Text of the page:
People were offered cash to go to the gym. Guess what happened?
Have you ever thought, “You couldn’t pay me enough to go to the gym”? You’re not alone.
When researchers offered new gym members $30, $60 or a gift worth about $30 for going to the gym nine times in six weeks, attendance increased only slightly, according to the “Can Financial Incentives Help People Trying to Establish New Habits?” study by the National Bureau of Economic Research.
Published in July, the eightmonth study separated 836 new members of a private gym in the Midwest into a control group and three incentive groups. On average, participants said they planned to exercise three times a week. What’s more, 43 percent said they had exercised on average one day or less per week in the prior year.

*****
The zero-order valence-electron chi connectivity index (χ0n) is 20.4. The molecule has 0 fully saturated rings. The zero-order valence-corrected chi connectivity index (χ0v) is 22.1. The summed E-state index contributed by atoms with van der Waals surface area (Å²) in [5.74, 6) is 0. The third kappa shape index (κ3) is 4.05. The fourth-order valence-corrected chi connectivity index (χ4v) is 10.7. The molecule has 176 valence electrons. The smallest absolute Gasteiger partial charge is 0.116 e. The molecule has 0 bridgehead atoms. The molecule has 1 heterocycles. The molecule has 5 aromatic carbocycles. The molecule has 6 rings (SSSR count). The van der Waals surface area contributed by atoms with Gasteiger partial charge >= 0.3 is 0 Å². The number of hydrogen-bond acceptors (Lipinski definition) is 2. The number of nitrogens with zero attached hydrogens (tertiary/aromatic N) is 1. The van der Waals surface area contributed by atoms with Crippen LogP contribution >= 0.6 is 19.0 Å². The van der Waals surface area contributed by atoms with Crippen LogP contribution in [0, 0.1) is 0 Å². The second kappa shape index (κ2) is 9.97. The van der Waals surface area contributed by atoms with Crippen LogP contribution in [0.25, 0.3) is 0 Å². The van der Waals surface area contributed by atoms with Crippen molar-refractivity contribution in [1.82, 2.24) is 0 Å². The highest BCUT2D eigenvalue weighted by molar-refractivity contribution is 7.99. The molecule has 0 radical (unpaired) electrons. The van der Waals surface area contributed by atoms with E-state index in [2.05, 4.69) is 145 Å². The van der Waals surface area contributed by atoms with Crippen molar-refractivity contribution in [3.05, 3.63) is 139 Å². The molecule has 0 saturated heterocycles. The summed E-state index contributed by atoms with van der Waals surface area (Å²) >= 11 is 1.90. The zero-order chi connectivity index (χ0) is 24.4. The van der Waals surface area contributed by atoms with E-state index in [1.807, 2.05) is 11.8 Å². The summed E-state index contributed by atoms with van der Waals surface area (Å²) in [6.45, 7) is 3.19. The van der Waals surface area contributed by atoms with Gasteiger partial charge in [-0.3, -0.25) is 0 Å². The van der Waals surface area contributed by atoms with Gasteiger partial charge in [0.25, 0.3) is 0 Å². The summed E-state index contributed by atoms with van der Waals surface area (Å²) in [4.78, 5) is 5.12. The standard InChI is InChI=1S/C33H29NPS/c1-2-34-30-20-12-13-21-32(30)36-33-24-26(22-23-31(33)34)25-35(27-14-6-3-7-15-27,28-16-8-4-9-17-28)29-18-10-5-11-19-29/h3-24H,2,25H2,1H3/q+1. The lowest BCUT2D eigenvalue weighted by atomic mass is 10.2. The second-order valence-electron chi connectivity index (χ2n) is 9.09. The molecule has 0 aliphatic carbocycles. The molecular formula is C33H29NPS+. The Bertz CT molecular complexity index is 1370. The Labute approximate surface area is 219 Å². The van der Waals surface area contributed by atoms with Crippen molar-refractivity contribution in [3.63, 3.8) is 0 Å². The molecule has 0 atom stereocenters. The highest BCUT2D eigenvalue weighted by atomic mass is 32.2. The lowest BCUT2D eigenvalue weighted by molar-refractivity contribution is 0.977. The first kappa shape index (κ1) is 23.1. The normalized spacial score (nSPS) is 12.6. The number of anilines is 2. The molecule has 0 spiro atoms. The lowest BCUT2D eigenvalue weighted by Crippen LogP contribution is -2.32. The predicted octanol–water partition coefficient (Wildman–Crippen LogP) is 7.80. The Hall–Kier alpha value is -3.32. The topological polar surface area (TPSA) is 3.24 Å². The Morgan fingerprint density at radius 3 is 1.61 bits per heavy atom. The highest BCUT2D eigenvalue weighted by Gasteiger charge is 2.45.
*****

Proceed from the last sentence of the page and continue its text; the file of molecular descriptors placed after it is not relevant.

“The hope would have been that by targeting this, you could especially capture some of the people who early on fall off and get them to keep going for longer,” said Justin Sydnor, one of the report’s authors and a riskmanagement and insurance professor at the University of Wisconsin at Madison. “These incentive programs did increase slightly how often people went, but only by about one visit, and then it really has no lasting impact.”
A bigger sum wouldn’t have mattered, he said, because doubling the prize from $30 to $60 “didn’t really improve the trajectory at all, and so that makes us not have a lot of confidence that further increases would do a lot.”
Additionally, many participants didn’t go as often as they’d planned. Instead of three times, they went twice in the first week and were down to once a week by the end of the second month.
“I think a lot of that optimism is rooted in the fact that people join gyms at a moment of peak motivation,” such as on New Year’s Day or salient birthdays, Sydnor said.
More effective approaches may be based on social intervention, such as meeting a friend or trainer at the gym, or getting reminders to go.